We decided that instead of making separate videos for each one of the different buildings that are located at the village that have paranormal claims, we have included them in our main videos, but will point out some historical information below. If you want to find out more information about the buildings such as the paranormal claims and pictures, please click on the associated PANICd.com badge located under each one of the following buildings.
Adams Family Home
George Matthew Adams was born in this modest Baptist parsonage in a bustling rural village in 1878. His column "Today's Talk" appeared in newspapers across the country. It was influenced by his religious upbringing, and its inspirational tone appealed to the average American. Someone was heard running into the house and up the stairs, yet nobody was there after investigation.
Daggett Saltbox House
Samuel Daggett (1723-1798) built the saltbox structure sometime between 1746, when 40 acres of land was deeded to him by his father, and 1758, the year he married his wife, Anna Bushnell. Like other farm families living in northeastern Connecticut in the 1760s, the Daggetts made and grew many of the things they needed. Along with farming, Samuel Daggett was also a house builder and furniture maker.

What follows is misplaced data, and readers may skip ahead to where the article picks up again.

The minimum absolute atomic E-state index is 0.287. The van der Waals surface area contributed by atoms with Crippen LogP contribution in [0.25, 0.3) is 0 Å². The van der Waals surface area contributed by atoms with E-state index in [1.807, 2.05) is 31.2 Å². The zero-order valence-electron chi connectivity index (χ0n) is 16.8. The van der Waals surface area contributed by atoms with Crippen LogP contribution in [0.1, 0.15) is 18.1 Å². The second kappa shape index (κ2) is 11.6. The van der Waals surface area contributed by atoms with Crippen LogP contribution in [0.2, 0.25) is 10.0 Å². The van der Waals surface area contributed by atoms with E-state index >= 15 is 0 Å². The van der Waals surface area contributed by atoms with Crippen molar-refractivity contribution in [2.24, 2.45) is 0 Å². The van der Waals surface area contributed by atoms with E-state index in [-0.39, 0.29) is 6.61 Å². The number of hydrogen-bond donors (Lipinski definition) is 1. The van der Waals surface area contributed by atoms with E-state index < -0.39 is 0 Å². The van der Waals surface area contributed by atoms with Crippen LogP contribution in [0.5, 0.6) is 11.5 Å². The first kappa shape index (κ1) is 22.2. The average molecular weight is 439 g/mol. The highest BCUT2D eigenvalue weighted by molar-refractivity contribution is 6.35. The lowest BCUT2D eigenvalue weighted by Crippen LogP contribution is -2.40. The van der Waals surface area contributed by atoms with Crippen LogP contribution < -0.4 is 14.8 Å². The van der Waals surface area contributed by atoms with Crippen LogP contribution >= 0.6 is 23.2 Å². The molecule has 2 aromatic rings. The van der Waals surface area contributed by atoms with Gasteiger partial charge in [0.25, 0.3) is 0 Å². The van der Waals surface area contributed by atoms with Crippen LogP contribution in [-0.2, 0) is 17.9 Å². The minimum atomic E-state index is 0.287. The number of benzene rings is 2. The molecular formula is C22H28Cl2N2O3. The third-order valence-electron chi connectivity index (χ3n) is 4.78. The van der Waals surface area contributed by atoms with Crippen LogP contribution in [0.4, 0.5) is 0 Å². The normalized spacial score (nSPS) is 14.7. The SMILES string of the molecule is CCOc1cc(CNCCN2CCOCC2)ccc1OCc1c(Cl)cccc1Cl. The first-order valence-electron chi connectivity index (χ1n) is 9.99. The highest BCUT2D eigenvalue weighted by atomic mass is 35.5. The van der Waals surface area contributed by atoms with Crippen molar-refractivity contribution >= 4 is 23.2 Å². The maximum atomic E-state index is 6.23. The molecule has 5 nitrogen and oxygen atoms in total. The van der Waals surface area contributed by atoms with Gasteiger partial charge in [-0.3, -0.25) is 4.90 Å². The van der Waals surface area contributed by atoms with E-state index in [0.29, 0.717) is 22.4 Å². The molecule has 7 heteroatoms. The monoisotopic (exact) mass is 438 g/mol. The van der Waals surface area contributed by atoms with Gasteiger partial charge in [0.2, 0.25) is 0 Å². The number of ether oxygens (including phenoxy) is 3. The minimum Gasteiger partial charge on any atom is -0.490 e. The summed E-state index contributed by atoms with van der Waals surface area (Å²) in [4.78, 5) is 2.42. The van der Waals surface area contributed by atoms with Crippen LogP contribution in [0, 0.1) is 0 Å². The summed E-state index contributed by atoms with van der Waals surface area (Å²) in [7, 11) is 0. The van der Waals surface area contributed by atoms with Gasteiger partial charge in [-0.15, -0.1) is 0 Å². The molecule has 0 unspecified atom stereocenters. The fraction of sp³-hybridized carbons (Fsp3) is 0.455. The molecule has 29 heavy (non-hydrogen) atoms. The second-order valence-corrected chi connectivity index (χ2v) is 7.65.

When the grandfather of Thomas Edison led his family into Upper Canada in 1811, he settled in Vienna, Ontario, near the shore of Lake Erie. In 1816, their log cabin was replaced by this homestead, the first and for many years the only frame structure in that region. In this home, the father of the great inventor, Samuel, grew to manhood, and married Nancy Elliot, the village school teacher, in the Sunday parlor in 1828. When his arrest was sought because of his participation in the political rebellion of 1837, the house was ransacked by the military. By that time, Samuel Edison had fled to the United States. Young Tom had returned to his ancestral home over many summers and fondly recalled the large, simple, farm-type kitchen. It was moved to Greenfield Village in 1933.